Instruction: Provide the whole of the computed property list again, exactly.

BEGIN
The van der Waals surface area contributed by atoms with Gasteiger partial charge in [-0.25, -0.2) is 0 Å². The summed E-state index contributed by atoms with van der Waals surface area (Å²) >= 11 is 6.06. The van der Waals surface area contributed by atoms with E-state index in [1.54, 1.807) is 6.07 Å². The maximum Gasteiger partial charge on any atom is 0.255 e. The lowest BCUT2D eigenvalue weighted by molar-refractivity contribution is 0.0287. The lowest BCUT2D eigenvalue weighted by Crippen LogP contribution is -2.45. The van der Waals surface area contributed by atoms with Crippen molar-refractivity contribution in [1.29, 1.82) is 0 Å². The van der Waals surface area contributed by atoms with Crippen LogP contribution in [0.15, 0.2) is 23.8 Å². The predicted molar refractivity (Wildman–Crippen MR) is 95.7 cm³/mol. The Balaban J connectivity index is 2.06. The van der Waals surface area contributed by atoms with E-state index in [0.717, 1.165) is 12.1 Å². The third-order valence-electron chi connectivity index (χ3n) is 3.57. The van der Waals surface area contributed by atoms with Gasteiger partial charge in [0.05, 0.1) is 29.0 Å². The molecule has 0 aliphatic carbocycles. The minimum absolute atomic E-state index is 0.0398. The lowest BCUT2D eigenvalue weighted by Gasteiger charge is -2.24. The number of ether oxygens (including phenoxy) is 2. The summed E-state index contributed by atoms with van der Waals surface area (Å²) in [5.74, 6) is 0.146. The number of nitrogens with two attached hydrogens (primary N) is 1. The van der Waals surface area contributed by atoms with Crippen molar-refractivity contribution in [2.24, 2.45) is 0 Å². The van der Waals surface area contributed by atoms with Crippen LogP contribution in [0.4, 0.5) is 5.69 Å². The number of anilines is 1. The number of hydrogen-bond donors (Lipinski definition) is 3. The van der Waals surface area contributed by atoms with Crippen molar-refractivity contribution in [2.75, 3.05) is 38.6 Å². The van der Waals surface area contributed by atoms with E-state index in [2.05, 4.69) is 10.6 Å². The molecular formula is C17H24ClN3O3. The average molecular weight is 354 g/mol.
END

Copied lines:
The van der Waals surface area contributed by atoms with Gasteiger partial charge in [-0.25, -0.2) is 0 Å². The summed E-state index contributed by atoms with van der Waals surface area (Å²) >= 11 is 6.06. The van der Waals surface area contributed by atoms with E-state index in [1.54, 1.807) is 6.07 Å². The maximum Gasteiger partial charge on any atom is 0.255 e. The lowest BCUT2D eigenvalue weighted by molar-refractivity contribution is 0.0287. The lowest BCUT2D eigenvalue weighted by Crippen LogP contribution is -2.45. The van der Waals surface area contributed by atoms with Crippen molar-refractivity contribution in [1.29, 1.82) is 0 Å². The van der Waals surface area contributed by atoms with Crippen LogP contribution in [0.15, 0.2) is 23.8 Å². The predicted molar refractivity (Wildman–Crippen MR) is 95.7 cm³/mol. The Balaban J connectivity index is 2.06. The van der Waals surface area contributed by atoms with E-state index in [0.717, 1.165) is 12.1 Å². The third-order valence-electron chi connectivity index (χ3n) is 3.57. The van der Waals surface area contributed by atoms with Gasteiger partial charge in [0.05, 0.1) is 29.0 Å². The molecule has 0 aliphatic carbocycles. The minimum absolute atomic E-state index is 0.0398. The lowest BCUT2D eigenvalue weighted by Gasteiger charge is -2.24. The number of ether oxygens (including phenoxy) is 2. The summed E-state index contributed by atoms with van der Waals surface area (Å²) in [5.74, 6) is 0.146. The number of nitrogens with two attached hydrogens (primary N) is 1. The van der Waals surface area contributed by atoms with Crippen molar-refractivity contribution in [2.24, 2.45) is 0 Å². The van der Waals surface area contributed by atoms with Crippen LogP contribution in [0.4, 0.5) is 5.69 Å². The number of anilines is 1. The number of hydrogen-bond donors (Lipinski definition) is 3. The van der Waals surface area contributed by atoms with Crippen molar-refractivity contribution in [2.75, 3.05) is 38.6 Å². The van der Waals surface area contributed by atoms with E-state index in [2.05, 4.69) is 10.6 Å². The molecular formula is C17H24ClN3O3. The average molecular weight is 354 g/mol.